Smithsonian saves Dorothy's ruby slippers
Smithsonian saves Dorothy's ruby slippers In this April 11, 2012, file photo, Dorothy's Ruby Slippers, from the "Wizard of Oz" are on display as part of a new exhibit, "American Stories," at the Smithsonian National Museum of American History in Washington. (AP Photo/Jacquelyn Martin/Reed Saxon, File)
Smithsonian saves Dorothy's ruby slippers
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Now that the Smithsonian has reached its crowd-funding goal to preserve the ruby slippers from "The Wizard of Oz," the museum in Washington is asking for more money to conserve another relic from the beloved movie.
The National Museum of American History has announced that it has extended the Kickstarter campaign that brought in $300,000 in one week to maintain the ruby slippers. The museum will seek another $85,000 to care for and display a Scarecrow costume worn by actor Ray Bolger and donated to the museum by his widow, Gwendolyn Bolger, in 1987.
If the campaign is successful, the museum will place the Scarecrow's hat alongside the slippers in a new pop-culture exhibit that's scheduled to open in 2018. The entire costume would be shown temporarily but is too delicate to go on permanent display.
The slippers, one of four pairs made for the 1939 movie that are known to exist, are among the most popular items in the museum's collection. They were sold at auction in 1970, donated to the museum in 1979 and have been on near-permanent display ever since. Not built to last, the sequin-covered shoes have deteriorated from exposure to light and moisture, and most of the $300,000 will go toward scientific research on how best to construct a new display case that will better protect them.
The efforts involving the Scarecrow costume will be similar: Museum staff will assess what needs to be done to preserve and treat the costume and prepare it for display.
News of the efforts to preserve the slippers and costume was bittersweet to at least one super-fan of the movie: Michael Shaw, a Los Angeles-based drama coach who owned another pair of slippers. His pair was stolen in 2005 while on loan to the Judy Garland Museum in Grand Rapids, Minnesota, and has never been found.
"Every time I hear anything about the ruby slippers, I get nauseous because I keep thinking about mine," Shaw, 80, told The Associated Press by phone.
Shaw used to take his slippers around the country and display them, and he also used them to raise money for charity. When not on display, they were kept in a safety-deposit box, and he believes they were in better shape than the Smithsonian's pair. Shaw's trove of movie memorabilia also includes a hat and trench coat worn by Humphrey Bogart in "Casablanca."
"I'm very happy that the Smithsonian is going to be doing this preservation, because that was my goal for years - to save, preserve and to put a lot of these things on display," Shaw said.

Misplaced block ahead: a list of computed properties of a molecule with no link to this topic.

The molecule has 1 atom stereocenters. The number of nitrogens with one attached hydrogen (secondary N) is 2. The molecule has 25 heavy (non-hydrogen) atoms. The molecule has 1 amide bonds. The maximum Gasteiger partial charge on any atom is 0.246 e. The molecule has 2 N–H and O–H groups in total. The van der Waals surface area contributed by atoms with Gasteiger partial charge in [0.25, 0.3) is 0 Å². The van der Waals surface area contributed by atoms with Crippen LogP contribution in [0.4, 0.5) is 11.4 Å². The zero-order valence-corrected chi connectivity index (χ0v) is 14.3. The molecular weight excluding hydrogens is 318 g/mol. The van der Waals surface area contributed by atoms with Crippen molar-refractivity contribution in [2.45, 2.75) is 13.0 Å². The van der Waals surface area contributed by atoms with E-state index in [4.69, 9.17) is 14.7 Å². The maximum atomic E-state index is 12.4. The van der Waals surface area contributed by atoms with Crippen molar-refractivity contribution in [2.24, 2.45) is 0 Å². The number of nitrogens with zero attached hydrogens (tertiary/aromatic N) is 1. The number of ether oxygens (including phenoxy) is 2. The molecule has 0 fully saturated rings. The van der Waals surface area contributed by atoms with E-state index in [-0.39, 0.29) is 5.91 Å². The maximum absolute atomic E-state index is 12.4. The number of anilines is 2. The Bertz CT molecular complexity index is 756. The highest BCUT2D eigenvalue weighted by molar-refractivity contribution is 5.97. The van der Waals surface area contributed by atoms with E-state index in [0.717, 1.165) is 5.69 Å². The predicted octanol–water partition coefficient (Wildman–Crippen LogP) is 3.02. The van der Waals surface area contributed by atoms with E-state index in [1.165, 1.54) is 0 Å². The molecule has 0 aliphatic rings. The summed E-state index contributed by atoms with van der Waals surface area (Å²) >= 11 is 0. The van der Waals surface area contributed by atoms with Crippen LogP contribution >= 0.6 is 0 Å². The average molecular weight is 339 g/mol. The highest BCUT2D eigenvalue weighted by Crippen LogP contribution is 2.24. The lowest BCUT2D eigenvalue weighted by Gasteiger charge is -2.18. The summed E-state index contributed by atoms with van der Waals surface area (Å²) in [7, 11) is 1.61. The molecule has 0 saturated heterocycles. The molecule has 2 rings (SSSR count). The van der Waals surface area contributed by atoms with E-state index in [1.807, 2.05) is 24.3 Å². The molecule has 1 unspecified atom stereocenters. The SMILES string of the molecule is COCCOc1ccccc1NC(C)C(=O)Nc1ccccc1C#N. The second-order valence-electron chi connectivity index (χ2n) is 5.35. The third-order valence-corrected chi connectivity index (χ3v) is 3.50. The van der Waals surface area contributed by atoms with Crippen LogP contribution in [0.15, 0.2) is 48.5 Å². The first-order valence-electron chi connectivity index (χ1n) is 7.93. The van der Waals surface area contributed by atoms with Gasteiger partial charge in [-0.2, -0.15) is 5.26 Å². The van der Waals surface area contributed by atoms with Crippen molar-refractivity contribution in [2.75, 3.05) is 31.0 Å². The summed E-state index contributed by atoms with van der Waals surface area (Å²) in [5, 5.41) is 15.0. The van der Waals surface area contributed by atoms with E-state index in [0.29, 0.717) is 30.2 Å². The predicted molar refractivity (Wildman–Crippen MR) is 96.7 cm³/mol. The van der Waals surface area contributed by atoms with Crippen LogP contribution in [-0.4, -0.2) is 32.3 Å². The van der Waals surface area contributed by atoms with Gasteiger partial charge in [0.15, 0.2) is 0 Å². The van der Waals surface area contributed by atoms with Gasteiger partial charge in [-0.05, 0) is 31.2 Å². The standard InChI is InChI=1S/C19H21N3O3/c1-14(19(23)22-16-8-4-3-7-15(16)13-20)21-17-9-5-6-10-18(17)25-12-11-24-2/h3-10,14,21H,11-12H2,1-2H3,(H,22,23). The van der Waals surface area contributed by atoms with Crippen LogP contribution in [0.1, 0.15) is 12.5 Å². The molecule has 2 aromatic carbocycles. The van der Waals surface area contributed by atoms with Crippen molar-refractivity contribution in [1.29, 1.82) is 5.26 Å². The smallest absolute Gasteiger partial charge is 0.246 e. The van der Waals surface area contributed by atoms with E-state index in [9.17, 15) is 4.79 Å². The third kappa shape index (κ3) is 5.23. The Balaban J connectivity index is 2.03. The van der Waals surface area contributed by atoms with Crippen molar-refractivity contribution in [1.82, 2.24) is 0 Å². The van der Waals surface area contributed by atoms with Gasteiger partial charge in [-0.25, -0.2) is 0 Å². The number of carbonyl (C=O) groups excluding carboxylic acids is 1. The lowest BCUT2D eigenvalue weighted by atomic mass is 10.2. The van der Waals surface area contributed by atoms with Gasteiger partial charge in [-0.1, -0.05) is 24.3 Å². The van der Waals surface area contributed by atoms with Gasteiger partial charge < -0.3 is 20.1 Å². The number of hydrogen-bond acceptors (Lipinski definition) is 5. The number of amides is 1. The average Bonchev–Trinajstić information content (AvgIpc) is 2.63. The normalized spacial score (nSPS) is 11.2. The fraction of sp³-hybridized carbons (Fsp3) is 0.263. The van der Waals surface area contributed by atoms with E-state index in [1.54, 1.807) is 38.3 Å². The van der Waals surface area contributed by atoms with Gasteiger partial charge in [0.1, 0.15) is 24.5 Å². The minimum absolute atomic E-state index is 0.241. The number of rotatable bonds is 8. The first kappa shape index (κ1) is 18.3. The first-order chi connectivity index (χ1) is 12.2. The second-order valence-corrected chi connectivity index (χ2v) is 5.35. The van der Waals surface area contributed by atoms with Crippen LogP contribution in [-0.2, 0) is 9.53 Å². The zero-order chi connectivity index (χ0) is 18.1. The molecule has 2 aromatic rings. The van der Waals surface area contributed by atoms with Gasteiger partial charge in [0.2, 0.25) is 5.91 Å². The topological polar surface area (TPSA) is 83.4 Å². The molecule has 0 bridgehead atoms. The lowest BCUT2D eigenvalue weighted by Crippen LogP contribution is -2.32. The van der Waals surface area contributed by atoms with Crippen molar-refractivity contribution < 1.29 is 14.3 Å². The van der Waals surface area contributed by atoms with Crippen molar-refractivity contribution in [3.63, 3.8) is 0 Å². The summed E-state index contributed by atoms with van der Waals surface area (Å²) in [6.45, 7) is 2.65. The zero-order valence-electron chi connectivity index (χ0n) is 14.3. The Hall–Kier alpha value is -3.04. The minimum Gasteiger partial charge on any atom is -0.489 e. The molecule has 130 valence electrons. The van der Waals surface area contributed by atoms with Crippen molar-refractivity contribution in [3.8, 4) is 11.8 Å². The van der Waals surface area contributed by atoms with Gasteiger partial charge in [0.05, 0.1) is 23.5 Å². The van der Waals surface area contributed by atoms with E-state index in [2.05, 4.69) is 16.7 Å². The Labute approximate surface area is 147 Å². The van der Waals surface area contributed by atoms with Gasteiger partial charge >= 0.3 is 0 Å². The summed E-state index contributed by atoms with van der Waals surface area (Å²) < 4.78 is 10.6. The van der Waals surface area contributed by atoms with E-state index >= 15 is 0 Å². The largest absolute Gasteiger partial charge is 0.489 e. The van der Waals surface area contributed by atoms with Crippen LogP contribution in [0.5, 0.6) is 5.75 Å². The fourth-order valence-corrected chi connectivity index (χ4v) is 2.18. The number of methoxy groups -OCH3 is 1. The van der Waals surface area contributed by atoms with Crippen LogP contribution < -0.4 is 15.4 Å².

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Why were four pairs of the slippers made?
Write your answers in the comments section below

  • kaileew-ste
    11/01/2016 - 02:08 p.m.

    In 2018, a pop-culture exhibit is supposed to open including the ruby slippers and the scarecrows hat from "The Wizard of Oz." The hat was donated to the Smithsonian by the actor's widow. The slippers they now have are one of four pairs.

  • strawberry-luc
    11/01/2016 - 03:48 p.m.

    It surprised me that the man, Michael Shaw, collected the different things. I don't think it mentioned his connection to any movie.

  • strawberry-luc
    11/01/2016 - 03:51 p.m.

    I was surprised about the fact that the guy, Michael Shaw, had the movie relics.

  • hannahh3-man
    11/03/2016 - 11:07 a.m.

    They most likely wore out quite a bit on the set, and plus there was a chance of them being stolen from the set so they needed extras.

  • monicas-ste
    11/03/2016 - 01:24 p.m.

    Those shoes are so famous. I always wanted a pair when I was little. I loved the Wizard of Oz.

  • annad-man
    11/03/2016 - 02:44 p.m.

    They made 4 pairs of slippers because they wanted backups.

  • jessicac-man
    11/03/2016 - 02:44 p.m.

    The reason they made four pairs is because they were back ups incase one of them were destroyed.

  • rileyw4-man
    11/03/2016 - 02:55 p.m.

    I thought this story was ok. I really don't care about her slippers.

  • metau-cel
    11/07/2016 - 09:56 a.m.

    Four pairs of slippers may have been made so that when 1 pair were worn down during the filming of the movie another pair could have been worn, or if one pair was missing there were 3 others to back it up. Also, after the movie got so famous if you had 3 extra pairs you could sell them off for high prices to make more income for the movie, or for charity.

  • noahr-ste
    11/11/2016 - 12:57 p.m.

    They most likely would wear more than one pair on the set, and plus there was a chance of them being stolen from the set so they needed extras

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